Drinking culture can sometimes seem to feature as part of student life, but drinking too much can affect your judgement and lead you to unsafe situations, as well as having long-term implications on your health. It can affect your mental health, like depression and anxiety, and can also lead to dependence and addiction.

If you are concerned that alcohol is becoming a problem for you, or you would like support in cutting down, then there are lots of options for getting support.

It's always advisable to consult your GP if you are feeling persistently low, especially if your daily functioning is affected. You should also let your personal tutor or course leader know if you are having difficulties and these are affecting your studies they are there to help, and can offer useful advice and support.

You could also make use of the resources listed on this page, available via the university, or other local agencies.

Library books

The University library has copies of the following book which could be useful:

  • Spada, M. - Overcoming Problem Drinking - 616.8610651/SPA

Other resources

If you would like to research more around the topic of alcohol problems, the Student Wellbeing Service can recommend the following services and self help resources:

NHS website

For basic guidance about how to reduce the amount you drink.

Visit the NHS website

NHS Self-Help Guides

A range of self-help books (available also as MP3 downloads) including one on Alcohol and You, and also covering potentially relevant topics such as Anger, Depression, Anxiety and Stress.

Explore the NHS self-help guides

Alcohol & Depression

Royal College of Psychiatrists leaflet concerning the connection between alcohol and depression.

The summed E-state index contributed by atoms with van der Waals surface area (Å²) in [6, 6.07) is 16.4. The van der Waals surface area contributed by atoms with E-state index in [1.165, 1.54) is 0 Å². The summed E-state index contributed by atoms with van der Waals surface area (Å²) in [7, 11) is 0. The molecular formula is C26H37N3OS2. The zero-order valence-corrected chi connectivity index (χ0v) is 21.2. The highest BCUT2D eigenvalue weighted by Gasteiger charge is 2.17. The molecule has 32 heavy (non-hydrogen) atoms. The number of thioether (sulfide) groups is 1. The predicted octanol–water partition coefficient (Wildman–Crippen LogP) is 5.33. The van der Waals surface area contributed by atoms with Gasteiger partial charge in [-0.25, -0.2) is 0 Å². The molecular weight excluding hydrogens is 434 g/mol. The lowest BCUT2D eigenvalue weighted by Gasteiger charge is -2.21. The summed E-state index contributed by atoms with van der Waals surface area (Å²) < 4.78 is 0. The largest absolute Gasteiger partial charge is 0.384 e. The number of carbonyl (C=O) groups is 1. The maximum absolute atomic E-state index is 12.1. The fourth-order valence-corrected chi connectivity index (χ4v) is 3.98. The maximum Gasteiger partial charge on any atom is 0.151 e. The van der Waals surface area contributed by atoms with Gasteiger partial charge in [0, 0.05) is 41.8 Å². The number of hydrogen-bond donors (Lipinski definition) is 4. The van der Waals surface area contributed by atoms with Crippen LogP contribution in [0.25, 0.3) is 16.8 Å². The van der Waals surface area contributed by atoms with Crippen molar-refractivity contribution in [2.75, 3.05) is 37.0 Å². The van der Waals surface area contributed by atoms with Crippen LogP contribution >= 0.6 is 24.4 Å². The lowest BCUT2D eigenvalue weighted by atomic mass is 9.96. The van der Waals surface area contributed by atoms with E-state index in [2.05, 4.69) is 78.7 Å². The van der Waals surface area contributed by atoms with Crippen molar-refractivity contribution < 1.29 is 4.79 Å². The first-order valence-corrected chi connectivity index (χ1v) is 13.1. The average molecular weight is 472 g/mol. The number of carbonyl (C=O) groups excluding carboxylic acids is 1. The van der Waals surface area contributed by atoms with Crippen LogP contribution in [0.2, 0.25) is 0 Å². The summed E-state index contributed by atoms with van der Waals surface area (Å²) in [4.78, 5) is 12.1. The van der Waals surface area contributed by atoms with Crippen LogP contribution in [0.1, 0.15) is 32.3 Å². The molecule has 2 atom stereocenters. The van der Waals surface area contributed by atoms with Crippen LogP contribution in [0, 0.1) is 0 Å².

Read the leaflet

Give Up Drinking

A self-help website with information and advice on problem drinking, including questionnaires and diaries to assist active change.

Visit website

Alcoholics Anonymous

Is a fellowship of men and women who share their experience, strength and hope with each other that they may solve their common problem and help others to recover from alcoholism. The only requirement for membership is a desire to stop drinking. There are no dues or fees for A.A. membership; we are self-supporting through our own contributions.

Visit website

National Association for Children of Alcoholics

Charity that provides a free, confidential telephone and email helpline to anyone (child or adult) affected by parental alcohol problems and to those concerned with their welfare; website contains information leaflets and links to additional resources.

Visit website


Family group support for anyone whose life has been affected by someone else's drinking, where members can share their own experience of living with alcoholism. Local Portsmouth group meets weekly.

Visit website

Other self-help resources

Take a look at our other self-help resources.